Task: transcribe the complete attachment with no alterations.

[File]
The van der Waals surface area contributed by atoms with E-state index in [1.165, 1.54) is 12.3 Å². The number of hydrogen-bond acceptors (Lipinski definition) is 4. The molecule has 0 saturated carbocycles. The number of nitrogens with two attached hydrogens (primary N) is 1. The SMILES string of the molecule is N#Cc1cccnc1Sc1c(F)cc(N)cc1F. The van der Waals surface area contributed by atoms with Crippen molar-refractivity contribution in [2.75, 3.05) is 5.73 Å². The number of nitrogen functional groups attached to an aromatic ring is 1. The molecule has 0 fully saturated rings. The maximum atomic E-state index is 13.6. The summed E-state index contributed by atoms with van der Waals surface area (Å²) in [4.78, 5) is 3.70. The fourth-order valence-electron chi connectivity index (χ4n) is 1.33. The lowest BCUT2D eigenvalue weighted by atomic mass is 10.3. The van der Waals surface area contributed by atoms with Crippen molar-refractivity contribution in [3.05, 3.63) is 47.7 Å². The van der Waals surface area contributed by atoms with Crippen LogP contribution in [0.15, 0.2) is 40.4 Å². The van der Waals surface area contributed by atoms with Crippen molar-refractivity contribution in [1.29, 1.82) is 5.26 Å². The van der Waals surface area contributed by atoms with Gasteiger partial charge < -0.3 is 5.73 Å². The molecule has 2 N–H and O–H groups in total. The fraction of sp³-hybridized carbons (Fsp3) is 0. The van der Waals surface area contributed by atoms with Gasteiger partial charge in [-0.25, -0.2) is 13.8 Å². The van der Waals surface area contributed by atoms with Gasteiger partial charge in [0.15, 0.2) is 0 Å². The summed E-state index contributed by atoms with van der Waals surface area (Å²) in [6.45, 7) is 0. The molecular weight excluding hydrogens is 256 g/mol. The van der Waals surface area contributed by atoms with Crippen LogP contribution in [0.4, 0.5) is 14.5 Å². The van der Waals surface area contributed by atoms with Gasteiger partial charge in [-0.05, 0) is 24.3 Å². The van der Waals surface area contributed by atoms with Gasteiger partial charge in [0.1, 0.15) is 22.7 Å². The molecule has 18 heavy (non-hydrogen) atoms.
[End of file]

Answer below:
The van der Waals surface area contributed by atoms with E-state index in [1.165, 1.54) is 12.3 Å². The number of hydrogen-bond acceptors (Lipinski definition) is 4. The molecule has 0 saturated carbocycles. The number of nitrogens with two attached hydrogens (primary N) is 1. The SMILES string of the molecule is N#Cc1cccnc1Sc1c(F)cc(N)cc1F. The van der Waals surface area contributed by atoms with Crippen molar-refractivity contribution in [2.75, 3.05) is 5.73 Å². The number of nitrogen functional groups attached to an aromatic ring is 1. The molecule has 0 fully saturated rings. The maximum atomic E-state index is 13.6. The summed E-state index contributed by atoms with van der Waals surface area (Å²) in [4.78, 5) is 3.70. The fourth-order valence-electron chi connectivity index (χ4n) is 1.33. The lowest BCUT2D eigenvalue weighted by atomic mass is 10.3. The van der Waals surface area contributed by atoms with Crippen molar-refractivity contribution in [3.05, 3.63) is 47.7 Å². The van der Waals surface area contributed by atoms with Crippen LogP contribution in [0.15, 0.2) is 40.4 Å². The van der Waals surface area contributed by atoms with Crippen molar-refractivity contribution in [1.29, 1.82) is 5.26 Å². The van der Waals surface area contributed by atoms with Gasteiger partial charge < -0.3 is 5.73 Å². The molecule has 2 N–H and O–H groups in total. The fraction of sp³-hybridized carbons (Fsp3) is 0. The van der Waals surface area contributed by atoms with Gasteiger partial charge in [-0.25, -0.2) is 13.8 Å². The van der Waals surface area contributed by atoms with Gasteiger partial charge in [0.15, 0.2) is 0 Å². The summed E-state index contributed by atoms with van der Waals surface area (Å²) in [6.45, 7) is 0. The molecular weight excluding hydrogens is 256 g/mol. The van der Waals surface area contributed by atoms with Crippen LogP contribution in [0.4, 0.5) is 14.5 Å². The van der Waals surface area contributed by atoms with Gasteiger partial charge in [-0.05, 0) is 24.3 Å². The van der Waals surface area contributed by atoms with Gasteiger partial charge in [0.1, 0.15) is 22.7 Å². The molecule has 18 heavy (non-hydrogen) atoms.